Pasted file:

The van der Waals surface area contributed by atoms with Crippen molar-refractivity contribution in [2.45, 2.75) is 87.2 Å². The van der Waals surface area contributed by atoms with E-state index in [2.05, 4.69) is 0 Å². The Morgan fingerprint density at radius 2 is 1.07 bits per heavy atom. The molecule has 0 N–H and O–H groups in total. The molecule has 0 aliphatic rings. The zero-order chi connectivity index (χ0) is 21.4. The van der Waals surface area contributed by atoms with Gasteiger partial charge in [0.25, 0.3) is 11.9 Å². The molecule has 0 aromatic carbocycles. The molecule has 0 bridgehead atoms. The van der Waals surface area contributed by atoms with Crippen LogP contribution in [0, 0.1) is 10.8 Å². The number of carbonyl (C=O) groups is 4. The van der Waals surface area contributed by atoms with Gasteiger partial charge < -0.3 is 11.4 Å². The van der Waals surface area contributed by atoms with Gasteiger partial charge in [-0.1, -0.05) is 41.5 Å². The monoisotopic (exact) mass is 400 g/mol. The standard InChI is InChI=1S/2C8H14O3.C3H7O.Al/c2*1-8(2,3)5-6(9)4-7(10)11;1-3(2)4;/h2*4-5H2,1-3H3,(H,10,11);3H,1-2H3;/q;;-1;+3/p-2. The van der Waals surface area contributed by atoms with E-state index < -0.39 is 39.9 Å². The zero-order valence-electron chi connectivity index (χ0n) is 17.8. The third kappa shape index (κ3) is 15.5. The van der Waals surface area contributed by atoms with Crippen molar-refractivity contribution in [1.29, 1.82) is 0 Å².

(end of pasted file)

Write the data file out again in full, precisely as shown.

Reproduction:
The van der Waals surface area contributed by atoms with Crippen molar-refractivity contribution in [2.45, 2.75) is 87.2 Å². The van der Waals surface area contributed by atoms with E-state index in [2.05, 4.69) is 0 Å². The Morgan fingerprint density at radius 2 is 1.07 bits per heavy atom. The molecule has 0 N–H and O–H groups in total. The molecule has 0 aliphatic rings. The zero-order chi connectivity index (χ0) is 21.4. The van der Waals surface area contributed by atoms with Gasteiger partial charge in [0.25, 0.3) is 11.9 Å². The molecule has 0 aromatic carbocycles. The molecule has 0 bridgehead atoms. The van der Waals surface area contributed by atoms with Crippen LogP contribution in [0, 0.1) is 10.8 Å². The number of carbonyl (C=O) groups is 4. The van der Waals surface area contributed by atoms with Gasteiger partial charge < -0.3 is 11.4 Å². The van der Waals surface area contributed by atoms with Gasteiger partial charge in [-0.1, -0.05) is 41.5 Å². The monoisotopic (exact) mass is 400 g/mol. The standard InChI is InChI=1S/2C8H14O3.C3H7O.Al/c2*1-8(2,3)5-6(9)4-7(10)11;1-3(2)4;/h2*4-5H2,1-3H3,(H,10,11);3H,1-2H3;/q;;-1;+3/p-2. The van der Waals surface area contributed by atoms with E-state index < -0.39 is 39.9 Å². The zero-order valence-electron chi connectivity index (χ0n) is 17.8. The third kappa shape index (κ3) is 15.5. The van der Waals surface area contributed by atoms with Crippen molar-refractivity contribution in [1.29, 1.82) is 0 Å².